Theme Of Loneliness In Of Mice And Men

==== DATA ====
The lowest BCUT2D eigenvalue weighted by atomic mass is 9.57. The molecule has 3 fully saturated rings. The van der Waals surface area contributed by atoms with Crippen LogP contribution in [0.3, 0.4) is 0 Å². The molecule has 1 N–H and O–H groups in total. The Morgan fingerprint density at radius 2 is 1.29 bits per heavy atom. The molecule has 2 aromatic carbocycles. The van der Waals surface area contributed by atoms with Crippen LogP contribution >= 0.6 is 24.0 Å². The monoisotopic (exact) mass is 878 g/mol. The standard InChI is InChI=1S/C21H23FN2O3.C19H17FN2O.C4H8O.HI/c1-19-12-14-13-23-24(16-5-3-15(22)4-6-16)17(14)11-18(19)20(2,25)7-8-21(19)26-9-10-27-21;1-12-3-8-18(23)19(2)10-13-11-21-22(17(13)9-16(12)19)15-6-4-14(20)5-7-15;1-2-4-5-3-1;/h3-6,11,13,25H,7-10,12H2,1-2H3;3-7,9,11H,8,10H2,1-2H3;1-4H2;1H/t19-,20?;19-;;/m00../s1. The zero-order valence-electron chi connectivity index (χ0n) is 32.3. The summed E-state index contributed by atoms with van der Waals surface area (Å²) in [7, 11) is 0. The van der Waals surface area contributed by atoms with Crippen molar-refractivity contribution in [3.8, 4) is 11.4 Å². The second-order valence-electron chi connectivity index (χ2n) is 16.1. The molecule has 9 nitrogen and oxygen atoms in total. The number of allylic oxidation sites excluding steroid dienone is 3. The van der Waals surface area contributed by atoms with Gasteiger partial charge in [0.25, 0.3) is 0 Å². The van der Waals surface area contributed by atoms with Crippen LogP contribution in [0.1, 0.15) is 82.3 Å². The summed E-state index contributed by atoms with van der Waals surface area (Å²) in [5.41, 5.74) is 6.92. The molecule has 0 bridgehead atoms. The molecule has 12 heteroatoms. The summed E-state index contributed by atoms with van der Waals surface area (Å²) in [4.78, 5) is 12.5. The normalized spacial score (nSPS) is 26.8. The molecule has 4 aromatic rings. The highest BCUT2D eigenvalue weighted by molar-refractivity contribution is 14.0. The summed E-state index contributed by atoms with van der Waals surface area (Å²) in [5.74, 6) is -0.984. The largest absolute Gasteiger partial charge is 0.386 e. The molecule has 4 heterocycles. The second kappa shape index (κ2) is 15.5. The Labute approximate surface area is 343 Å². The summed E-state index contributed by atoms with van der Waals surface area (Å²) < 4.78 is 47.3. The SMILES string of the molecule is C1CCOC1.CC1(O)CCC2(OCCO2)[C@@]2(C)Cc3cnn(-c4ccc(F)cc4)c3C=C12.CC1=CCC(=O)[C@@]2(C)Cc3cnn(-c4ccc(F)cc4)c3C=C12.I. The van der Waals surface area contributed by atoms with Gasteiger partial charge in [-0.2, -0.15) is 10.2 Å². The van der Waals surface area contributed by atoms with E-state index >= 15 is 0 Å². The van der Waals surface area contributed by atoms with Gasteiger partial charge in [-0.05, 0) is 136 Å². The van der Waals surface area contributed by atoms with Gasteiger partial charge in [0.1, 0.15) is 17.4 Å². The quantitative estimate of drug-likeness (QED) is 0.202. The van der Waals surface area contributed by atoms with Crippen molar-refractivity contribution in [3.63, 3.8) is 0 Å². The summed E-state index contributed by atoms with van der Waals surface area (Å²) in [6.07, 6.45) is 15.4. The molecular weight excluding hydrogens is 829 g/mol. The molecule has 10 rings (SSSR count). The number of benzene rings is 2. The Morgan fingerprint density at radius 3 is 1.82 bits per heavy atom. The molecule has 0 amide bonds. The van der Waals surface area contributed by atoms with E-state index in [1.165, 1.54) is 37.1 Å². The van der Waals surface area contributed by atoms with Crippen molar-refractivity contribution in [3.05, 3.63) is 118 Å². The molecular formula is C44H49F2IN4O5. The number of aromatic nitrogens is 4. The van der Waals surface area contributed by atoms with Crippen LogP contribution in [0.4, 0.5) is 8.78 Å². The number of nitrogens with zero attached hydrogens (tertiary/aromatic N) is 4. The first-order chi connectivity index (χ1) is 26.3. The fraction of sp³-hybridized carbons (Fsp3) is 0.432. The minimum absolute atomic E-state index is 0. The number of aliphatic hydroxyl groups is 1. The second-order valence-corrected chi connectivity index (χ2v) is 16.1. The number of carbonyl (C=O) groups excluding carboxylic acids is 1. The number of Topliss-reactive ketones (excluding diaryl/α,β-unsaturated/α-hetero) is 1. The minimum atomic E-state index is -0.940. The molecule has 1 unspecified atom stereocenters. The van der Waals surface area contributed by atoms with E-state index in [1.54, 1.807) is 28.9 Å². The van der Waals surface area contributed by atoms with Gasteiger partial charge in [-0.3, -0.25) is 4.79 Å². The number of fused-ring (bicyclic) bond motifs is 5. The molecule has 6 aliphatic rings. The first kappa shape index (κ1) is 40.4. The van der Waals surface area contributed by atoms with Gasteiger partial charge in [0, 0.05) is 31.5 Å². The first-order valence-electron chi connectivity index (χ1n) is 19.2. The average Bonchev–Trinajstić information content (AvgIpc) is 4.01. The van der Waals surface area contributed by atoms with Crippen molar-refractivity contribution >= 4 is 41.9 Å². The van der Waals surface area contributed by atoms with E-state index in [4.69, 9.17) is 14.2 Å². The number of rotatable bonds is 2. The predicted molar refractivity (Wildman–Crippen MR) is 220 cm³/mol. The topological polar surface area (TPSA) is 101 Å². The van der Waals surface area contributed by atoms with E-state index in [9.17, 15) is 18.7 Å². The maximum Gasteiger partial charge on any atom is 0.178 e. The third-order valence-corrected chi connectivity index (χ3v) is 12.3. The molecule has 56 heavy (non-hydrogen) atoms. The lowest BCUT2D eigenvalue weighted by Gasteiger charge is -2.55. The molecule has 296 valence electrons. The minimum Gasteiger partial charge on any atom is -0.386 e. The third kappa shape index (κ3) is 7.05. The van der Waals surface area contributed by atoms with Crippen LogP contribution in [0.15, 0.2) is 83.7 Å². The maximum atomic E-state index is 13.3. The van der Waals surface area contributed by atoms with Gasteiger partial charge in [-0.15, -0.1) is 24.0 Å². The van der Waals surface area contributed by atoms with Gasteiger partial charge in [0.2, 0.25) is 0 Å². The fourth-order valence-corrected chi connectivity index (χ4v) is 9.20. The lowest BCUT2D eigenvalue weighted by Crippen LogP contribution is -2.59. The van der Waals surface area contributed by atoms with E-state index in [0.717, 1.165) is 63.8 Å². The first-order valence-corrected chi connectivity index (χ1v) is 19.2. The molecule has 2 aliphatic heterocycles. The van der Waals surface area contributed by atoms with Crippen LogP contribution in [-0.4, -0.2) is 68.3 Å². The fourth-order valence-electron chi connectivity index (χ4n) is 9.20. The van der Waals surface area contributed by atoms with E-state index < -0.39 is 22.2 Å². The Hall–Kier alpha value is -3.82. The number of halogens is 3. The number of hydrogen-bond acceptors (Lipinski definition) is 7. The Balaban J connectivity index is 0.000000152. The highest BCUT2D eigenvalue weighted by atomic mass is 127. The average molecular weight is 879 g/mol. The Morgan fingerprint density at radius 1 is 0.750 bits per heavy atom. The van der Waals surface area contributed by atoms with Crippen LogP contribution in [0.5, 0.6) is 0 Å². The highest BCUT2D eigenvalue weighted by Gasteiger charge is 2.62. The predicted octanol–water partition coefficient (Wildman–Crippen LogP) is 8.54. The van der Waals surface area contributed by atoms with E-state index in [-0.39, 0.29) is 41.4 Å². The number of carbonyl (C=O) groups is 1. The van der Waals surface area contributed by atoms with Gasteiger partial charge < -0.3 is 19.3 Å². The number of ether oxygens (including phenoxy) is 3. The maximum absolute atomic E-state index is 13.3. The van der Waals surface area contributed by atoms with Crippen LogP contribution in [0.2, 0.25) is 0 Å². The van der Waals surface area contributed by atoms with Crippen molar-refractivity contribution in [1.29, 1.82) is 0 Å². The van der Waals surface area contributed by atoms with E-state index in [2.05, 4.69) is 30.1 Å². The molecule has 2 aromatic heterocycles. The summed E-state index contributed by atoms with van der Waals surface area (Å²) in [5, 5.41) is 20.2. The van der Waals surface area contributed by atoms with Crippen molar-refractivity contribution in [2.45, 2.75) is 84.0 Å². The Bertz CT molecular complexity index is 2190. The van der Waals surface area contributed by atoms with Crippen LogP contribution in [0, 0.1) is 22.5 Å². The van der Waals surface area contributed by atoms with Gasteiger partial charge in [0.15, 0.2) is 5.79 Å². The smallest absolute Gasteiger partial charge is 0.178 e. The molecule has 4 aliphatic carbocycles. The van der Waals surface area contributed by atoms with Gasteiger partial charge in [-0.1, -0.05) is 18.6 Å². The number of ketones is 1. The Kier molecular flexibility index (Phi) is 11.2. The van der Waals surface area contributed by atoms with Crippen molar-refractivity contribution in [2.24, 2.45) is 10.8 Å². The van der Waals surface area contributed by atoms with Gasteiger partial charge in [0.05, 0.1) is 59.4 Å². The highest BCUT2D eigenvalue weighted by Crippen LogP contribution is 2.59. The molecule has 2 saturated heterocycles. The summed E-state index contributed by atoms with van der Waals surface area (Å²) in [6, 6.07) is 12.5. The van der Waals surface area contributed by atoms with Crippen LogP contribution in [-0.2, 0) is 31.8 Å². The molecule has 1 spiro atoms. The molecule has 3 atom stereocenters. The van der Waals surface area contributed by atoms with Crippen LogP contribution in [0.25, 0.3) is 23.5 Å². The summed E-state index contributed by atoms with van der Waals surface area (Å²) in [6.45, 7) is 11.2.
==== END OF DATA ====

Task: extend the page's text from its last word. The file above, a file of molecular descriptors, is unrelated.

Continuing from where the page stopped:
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Loneliness is inescapable. Everyone at some time in his or her life has experienced loneliness. However, loneliness comes in many shapes and forms. It is not always solitude caused by the absence of people, but by the lack of understanding of those around you. The two main protagonists in Of Mice and Men, George Milton and Lennie Small, are migrant laborers looking for work on various ranches during the Great Depression in the 1930s. They arrive at a ranch in Soledad, California, and it becomes clear that the along with a majority of the other ranch hands, George and Lennie are lonely as well. Therefore, the town of Soledad, which by definition means loneliness in Spanish and is by no coincidence the setting of this story, is extremely relevant in Of Mice and Men because a vast majority of the characters experience various degrees of loneliness. The most prominent and easily identifiable character who experiences loneliness is Crooks. He is the stable hand who takes care of the horses and other livestock on the ranch and is named Crooks because of his crooked back caused by a damaging kick from a horse. Crooks is the only black man on the ranch and is repeatedly segregated from the other men because of his race. He is not allowed in the bunkhouse or allowed to even play cards with the other men and is forced to sleep in the barn with the animals. This kind isolation would cause anyone to be ill-tempered about the world and the people in it, and Crooks is no exception. When
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